14. Right on all counts! Honestly, never gave a thought to why I blog – but it’s definitely not just for me. I think that in my case, the blog then the magazine, both just happened. A fab post – makes one feel confident that others are asking and answering the same questions.

    1. I always love it when a passion and a profession merge so seamlessly. It just shows that you doing exactly what you ought to be doing. How many people can say that, I mean, really?

      Oh I ask these questions often. Stick around, you’ll get bored of me soon enough πŸ˜‰

      1. My profession doesn’t really merge with my passion…Coding and writing are poles apart -(oh, both involve typing though.) Thinking a little deeper…Blogging gives me a break…refreshes me – but at times, it begins to haunt me too. Especially when I can’t post for a week…I start wondering if my visitors will forget my blog. About getting bored – Friendship is like wine – the older it gets, the headier it becomes.

  15. I truly believe this! I love getting comments, but at the same time, I can’t let one negative comment faze me! I seem to be very lucky in not getting many of those though!

    1. I am lucky too, for the most part, where comments on the blog are concerned. In closed conversations or on social media, I have been burnt, so I tread warily now. I used to wonder endlessly about putting up status updates that may offend people. Then I figured hey, it’s my status and my belief, so I shouldn’t really worry too much. I still think, though, before expressing my views too openly. That’s the non-confrontational me speaking πŸ™‚

  16. Have you been reading my mind all these days? I don’t even call myself a blogger but yes since I have a blog in my name I am a blogger. I have just started ( it has been 1 and half years), none of the posts has gone viral, none of them has attracted brickbats till now and I get all the comments from my blogger friends. Yet every 2 months I get into the zone ‘What is it that I am doing?’

    1. Yes, I have special powers, don’t you know? πŸ˜‰ I think if you blog regularly, you can safely call yourself a blogger. My first and only post that went viral was in February this year, 7.5 years after I began to blog. Has never been repeated after that. I now blog as a way to keep learning and grooming my technique.

  17. Agree with you completely. Blogging has been a great teacher. Every aspect of it, every phase of it has given great learnings! I am so glad that I found blogging and that it has become a passion for me.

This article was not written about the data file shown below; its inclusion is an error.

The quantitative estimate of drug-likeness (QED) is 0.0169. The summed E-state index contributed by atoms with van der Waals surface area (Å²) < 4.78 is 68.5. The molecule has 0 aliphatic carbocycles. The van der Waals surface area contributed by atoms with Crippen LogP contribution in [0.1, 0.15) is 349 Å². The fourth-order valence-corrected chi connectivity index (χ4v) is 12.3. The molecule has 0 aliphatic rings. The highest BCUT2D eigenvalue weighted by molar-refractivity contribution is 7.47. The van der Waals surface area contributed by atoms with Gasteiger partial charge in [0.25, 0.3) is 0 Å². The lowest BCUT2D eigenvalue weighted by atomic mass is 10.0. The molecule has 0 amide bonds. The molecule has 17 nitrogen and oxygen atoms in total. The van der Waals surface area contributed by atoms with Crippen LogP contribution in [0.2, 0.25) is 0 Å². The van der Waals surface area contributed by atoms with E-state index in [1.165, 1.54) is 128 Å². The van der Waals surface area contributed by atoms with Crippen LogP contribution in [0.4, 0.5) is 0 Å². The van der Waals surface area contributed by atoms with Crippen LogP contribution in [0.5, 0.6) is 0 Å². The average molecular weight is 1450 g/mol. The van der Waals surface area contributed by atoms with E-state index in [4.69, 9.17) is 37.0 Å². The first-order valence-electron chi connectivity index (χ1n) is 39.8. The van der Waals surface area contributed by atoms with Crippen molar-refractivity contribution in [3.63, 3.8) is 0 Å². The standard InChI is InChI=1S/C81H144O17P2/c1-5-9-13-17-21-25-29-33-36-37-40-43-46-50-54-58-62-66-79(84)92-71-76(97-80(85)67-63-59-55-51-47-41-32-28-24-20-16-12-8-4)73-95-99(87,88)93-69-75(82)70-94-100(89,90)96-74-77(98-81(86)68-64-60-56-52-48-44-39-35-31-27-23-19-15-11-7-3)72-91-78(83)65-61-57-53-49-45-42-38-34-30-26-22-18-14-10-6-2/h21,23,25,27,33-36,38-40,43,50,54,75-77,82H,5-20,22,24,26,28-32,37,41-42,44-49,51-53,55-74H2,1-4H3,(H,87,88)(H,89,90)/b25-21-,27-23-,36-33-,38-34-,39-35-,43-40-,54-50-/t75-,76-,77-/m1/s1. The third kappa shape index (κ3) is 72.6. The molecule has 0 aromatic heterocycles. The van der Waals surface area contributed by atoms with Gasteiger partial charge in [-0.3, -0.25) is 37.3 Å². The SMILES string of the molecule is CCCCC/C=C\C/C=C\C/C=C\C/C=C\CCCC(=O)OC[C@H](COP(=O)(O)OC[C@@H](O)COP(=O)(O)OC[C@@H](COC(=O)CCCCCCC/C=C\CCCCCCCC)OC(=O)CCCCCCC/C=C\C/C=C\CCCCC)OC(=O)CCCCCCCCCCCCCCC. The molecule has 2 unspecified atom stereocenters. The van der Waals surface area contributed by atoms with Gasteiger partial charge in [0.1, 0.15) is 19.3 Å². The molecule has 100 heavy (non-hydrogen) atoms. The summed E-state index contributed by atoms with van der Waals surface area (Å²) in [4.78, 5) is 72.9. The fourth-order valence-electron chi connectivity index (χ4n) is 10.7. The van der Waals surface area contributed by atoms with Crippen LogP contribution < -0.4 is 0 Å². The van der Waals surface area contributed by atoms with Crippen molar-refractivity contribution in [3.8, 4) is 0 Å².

18. Shailu, I’d have a whole different answer every year to the why do you blog question. Now I’ve reached a plateau πŸ˜‰

    I did blog for myself for several years before a single comment came in. It is an amazing world out there, where some people don’t even dream of reciprocating, yet will pass judgment on someone for the very thing they’ve cultivated into a habit. Now if we worry about who’s saying what, life will come to a standstill.

    In that sense, I started out with a rather thick skin…which turns into an armor on occasion. Yet, it never killed my softness.

    So what happened to your header here?

    Hugs. I love the way you wrote this post.

    1. You are a force to be reckoned with in the land of blogging and otherwise too and I love you for it <3 Yes, I remember the pre-comment days pretty well too and remember the savouring of that emotion very well!

      As for people, nothing they say affects me too much now, especially the brickbats. I like the way you spoke about turning it into an armour. Yes, people will always criticise, right? I mean, that comes easily to them. Motives are always misunderstood and you can't make everyone happy. Must stop trying to.

      As for the header, no idea. Maybe I need to adjust the image size. Thanks. Will check it out
      Hugs <3

  19. I don’t know why from the past few months I have stopped blogging. I mostly just read other people’s blog and drool over their talent and wordsmithery πŸ˜‰
    Trying to understand if the reason for this is hidden somewhere within this post of yours πŸ™‚

    1. You’re probably creating a treasure trove of ideas and writing to keep you warm in the winter months. Just you wait, it’s all going to burst out of you when you least expect it πŸ˜€ And when it does, savour the feeling. It’s heady an gorgeous!